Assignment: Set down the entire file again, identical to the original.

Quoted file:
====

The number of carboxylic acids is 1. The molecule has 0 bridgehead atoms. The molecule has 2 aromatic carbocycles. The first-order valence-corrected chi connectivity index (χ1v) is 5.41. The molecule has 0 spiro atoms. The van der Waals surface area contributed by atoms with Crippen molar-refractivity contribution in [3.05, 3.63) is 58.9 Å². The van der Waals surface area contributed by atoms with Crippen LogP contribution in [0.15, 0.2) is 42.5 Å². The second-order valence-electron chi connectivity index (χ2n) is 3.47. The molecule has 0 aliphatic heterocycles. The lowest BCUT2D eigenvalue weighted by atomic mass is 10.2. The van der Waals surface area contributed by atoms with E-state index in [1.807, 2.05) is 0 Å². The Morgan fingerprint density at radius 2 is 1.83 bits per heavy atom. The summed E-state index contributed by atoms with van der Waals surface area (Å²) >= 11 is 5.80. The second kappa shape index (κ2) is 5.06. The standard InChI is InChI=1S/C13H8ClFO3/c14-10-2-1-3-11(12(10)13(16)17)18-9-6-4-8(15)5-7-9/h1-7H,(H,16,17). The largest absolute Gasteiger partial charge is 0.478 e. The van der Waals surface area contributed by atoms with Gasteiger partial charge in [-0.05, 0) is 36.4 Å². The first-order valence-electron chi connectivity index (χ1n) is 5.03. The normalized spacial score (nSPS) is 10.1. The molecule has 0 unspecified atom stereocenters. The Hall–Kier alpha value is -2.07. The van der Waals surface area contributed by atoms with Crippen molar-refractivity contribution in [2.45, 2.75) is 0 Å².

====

The number of carboxylic acids is 1. The molecule has 0 bridgehead atoms. The molecule has 2 aromatic carbocycles. The first-order valence-corrected chi connectivity index (χ1v) is 5.41. The molecule has 0 spiro atoms. The van der Waals surface area contributed by atoms with Crippen molar-refractivity contribution in [3.05, 3.63) is 58.9 Å². The van der Waals surface area contributed by atoms with Crippen LogP contribution in [0.15, 0.2) is 42.5 Å². The second-order valence-electron chi connectivity index (χ2n) is 3.47. The molecule has 0 aliphatic heterocycles. The lowest BCUT2D eigenvalue weighted by atomic mass is 10.2. The van der Waals surface area contributed by atoms with E-state index in [1.807, 2.05) is 0 Å². The Morgan fingerprint density at radius 2 is 1.83 bits per heavy atom. The summed E-state index contributed by atoms with van der Waals surface area (Å²) >= 11 is 5.80. The second kappa shape index (κ2) is 5.06. The standard InChI is InChI=1S/C13H8ClFO3/c14-10-2-1-3-11(12(10)13(16)17)18-9-6-4-8(15)5-7-9/h1-7H,(H,16,17). The largest absolute Gasteiger partial charge is 0.478 e. The van der Waals surface area contributed by atoms with Gasteiger partial charge in [-0.05, 0) is 36.4 Å². The first-order valence-electron chi connectivity index (χ1n) is 5.03. The normalized spacial score (nSPS) is 10.1. The molecule has 0 unspecified atom stereocenters. The Hall–Kier alpha value is -2.07. The van der Waals surface area contributed by atoms with Crippen molar-refractivity contribution in [2.45, 2.75) is 0 Å².